DeLeon Dallas and Emily Shain in "Actually." Photo by Jim Carmody
Amber (Emily Shain) and Tom (DeLeon Dallas) are freshmen at Princeton. Once Tom recognizes that Amber’s been eyeing him from afar, they share a flirty meet-cute followed by an innocent-enough first “date” at an ice cream joint. But when a subsequent rendezvous ends up in Tom’s dormitory bed, matters take a grave turn. What happened there depends on who you believe later, when Amber and Tom wind up at a disciplinary hearing over the question of whether he raped her. Amber says yes. Tom says no.
This is Anna Ziegler’s one-act drama Actually. The title echoes the word Amber spoke in mid-sexual encounter, one not shown to the audience onstage, to let Tom know that she’d changed her mind about the whole thing. Tom heard the word, he says, but didn’t take “actually” as a “no.”
With Brett Kavanaugh’s and Christine Blasey Ford’s testimonies still fresh, Actually’s “he said/she said” narrative couldn’t be more timely. San Diego Repertory Theatre’s production of Ziegler’s 2017 play is tense and frank. Most of the 90 minutes is presented in twin monologues, with Shain’s stricken, stammering Amber recounting events before and leading up to the night in the dormitory, and Dallas’ overly confident yet anguished Tom doing the same. Both dwell heavily in each character’s excessive backstories: Amber has body issues and a mother who disses her, and she’s given the implied complications of her Jewish faith; Tom is an African-American at a predominantly white Ivy League school, his best male friend keeps trying to kiss him, and it will turn out his beloved mother is very ill. Possibly these looming circumstances are designed to explain both Amber’s and Tom’s distraction and lack of judgment (along with just being college freshmen), but Actually’s is a very busy script.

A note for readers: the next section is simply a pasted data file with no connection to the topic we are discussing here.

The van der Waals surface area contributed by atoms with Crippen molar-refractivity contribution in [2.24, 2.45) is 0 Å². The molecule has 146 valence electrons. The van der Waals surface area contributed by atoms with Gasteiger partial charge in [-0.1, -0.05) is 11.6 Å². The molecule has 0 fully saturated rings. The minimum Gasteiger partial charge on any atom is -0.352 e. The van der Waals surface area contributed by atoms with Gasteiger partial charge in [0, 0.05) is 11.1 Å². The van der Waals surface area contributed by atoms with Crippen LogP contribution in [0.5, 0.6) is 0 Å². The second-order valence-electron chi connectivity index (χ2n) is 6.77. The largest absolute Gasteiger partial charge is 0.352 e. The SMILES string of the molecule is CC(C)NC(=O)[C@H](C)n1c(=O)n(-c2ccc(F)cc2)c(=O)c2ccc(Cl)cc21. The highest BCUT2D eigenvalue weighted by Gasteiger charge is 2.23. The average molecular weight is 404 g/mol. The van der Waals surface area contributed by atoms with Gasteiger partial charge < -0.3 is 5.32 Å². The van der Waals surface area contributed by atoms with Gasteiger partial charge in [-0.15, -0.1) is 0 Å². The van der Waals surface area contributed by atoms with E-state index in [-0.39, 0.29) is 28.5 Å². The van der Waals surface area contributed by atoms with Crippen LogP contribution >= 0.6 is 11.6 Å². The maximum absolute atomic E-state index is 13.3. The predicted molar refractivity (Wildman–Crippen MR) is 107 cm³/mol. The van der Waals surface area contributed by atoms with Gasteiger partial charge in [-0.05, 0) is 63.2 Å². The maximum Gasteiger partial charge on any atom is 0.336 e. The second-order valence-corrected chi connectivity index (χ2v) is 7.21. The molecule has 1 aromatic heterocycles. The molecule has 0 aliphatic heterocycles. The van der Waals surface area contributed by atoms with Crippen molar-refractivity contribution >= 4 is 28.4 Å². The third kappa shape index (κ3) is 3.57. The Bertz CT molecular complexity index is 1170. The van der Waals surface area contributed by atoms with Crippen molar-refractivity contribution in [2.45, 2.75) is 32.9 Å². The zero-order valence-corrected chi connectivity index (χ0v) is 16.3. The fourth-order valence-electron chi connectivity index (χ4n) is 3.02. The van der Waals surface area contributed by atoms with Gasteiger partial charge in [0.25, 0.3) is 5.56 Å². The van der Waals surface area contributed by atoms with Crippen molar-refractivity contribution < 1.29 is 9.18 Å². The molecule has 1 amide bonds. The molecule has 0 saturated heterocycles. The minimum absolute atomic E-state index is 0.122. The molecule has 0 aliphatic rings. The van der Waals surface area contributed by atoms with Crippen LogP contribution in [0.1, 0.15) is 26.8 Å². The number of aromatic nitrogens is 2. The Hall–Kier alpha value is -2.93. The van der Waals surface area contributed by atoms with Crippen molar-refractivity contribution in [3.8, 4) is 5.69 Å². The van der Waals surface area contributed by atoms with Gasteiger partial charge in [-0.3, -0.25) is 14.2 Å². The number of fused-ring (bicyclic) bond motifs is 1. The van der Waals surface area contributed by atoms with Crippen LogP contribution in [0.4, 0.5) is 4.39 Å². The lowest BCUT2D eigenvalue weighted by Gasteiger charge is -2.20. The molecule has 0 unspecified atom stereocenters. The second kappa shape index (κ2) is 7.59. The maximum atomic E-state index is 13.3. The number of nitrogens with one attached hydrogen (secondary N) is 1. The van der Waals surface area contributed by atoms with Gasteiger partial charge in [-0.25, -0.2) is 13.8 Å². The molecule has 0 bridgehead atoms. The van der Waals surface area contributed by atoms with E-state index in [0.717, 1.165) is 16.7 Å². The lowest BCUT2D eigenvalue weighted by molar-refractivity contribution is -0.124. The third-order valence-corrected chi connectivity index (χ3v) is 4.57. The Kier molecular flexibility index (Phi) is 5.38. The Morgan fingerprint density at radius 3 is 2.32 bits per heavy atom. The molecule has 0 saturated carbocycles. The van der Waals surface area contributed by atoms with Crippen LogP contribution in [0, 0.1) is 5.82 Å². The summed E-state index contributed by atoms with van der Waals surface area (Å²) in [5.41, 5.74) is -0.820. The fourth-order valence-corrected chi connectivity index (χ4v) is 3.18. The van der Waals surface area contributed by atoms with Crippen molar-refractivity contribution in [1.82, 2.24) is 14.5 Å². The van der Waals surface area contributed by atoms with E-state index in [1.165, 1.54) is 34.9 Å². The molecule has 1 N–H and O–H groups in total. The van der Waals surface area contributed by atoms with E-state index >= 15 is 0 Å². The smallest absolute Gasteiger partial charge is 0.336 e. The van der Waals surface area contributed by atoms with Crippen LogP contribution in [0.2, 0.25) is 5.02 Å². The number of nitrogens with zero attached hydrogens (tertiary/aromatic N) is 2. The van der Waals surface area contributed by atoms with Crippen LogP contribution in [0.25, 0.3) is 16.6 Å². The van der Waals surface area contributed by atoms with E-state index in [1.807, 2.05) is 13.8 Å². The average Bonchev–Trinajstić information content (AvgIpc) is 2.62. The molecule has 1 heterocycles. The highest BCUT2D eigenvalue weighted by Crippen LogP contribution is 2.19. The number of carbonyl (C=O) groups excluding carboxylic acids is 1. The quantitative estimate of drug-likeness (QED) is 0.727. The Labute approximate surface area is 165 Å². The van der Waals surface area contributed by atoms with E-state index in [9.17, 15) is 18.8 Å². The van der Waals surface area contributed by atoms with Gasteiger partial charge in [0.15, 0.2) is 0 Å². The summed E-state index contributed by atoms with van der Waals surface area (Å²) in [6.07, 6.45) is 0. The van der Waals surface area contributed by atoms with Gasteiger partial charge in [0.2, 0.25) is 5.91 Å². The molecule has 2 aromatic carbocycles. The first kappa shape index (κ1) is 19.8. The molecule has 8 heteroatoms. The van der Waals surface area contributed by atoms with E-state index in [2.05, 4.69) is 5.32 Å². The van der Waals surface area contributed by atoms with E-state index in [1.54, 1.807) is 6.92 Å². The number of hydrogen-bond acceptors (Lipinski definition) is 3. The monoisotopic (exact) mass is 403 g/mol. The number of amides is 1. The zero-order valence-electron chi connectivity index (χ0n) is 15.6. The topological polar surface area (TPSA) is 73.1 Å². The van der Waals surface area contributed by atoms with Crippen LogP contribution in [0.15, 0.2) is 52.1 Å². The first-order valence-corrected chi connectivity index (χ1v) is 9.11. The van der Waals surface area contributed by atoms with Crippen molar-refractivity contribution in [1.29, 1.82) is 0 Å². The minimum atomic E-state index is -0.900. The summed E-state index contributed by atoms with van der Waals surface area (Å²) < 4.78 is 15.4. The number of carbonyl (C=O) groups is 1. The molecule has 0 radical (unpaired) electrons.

Presented on a stage bare but for two chairs, the actors openly confront themselves, and the life-changing seriousness of their situation. When they do clash, the play finds its passion, having occupied itself too much before then in name-drops of Kierkegaard and Nabokov or, less sublime, in references to kegs and Jello shooters. Actually has a verdict, but, as in the reality of the times, no clear reconciliation between truth and conscience. (Review originally published in San Diego CityBeat on 10/24/18.)
David L. Coddon is a Southern California theater critic.